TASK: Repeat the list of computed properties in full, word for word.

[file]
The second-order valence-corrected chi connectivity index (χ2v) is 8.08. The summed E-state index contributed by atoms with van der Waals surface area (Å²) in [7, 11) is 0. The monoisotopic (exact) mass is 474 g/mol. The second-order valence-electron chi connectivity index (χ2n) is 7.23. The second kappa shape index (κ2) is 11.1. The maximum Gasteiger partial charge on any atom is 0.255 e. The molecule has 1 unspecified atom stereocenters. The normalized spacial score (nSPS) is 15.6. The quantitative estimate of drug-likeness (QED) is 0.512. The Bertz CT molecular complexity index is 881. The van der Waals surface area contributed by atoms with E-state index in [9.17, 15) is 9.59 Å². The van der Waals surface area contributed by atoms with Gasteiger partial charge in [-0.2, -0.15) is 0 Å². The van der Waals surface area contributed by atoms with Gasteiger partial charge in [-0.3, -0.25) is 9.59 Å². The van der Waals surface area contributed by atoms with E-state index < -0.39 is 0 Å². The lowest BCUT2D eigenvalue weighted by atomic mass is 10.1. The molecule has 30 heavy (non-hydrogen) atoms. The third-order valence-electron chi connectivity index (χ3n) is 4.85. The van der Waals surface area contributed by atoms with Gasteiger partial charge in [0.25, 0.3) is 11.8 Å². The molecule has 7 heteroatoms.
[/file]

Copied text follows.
The second-order valence-corrected chi connectivity index (χ2v) is 8.08. The summed E-state index contributed by atoms with van der Waals surface area (Å²) in [7, 11) is 0. The monoisotopic (exact) mass is 474 g/mol. The second-order valence-electron chi connectivity index (χ2n) is 7.23. The second kappa shape index (κ2) is 11.1. The maximum Gasteiger partial charge on any atom is 0.255 e. The molecule has 1 unspecified atom stereocenters. The normalized spacial score (nSPS) is 15.6. The quantitative estimate of drug-likeness (QED) is 0.512. The Bertz CT molecular complexity index is 881. The van der Waals surface area contributed by atoms with E-state index in [9.17, 15) is 9.59 Å². The van der Waals surface area contributed by atoms with Gasteiger partial charge in [-0.2, -0.15) is 0 Å². The van der Waals surface area contributed by atoms with Gasteiger partial charge in [-0.3, -0.25) is 9.59 Å². The van der Waals surface area contributed by atoms with E-state index < -0.39 is 0 Å². The lowest BCUT2D eigenvalue weighted by atomic mass is 10.1. The molecule has 30 heavy (non-hydrogen) atoms. The third-order valence-electron chi connectivity index (χ3n) is 4.85. The van der Waals surface area contributed by atoms with Gasteiger partial charge in [0.25, 0.3) is 11.8 Å². The molecule has 7 heteroatoms.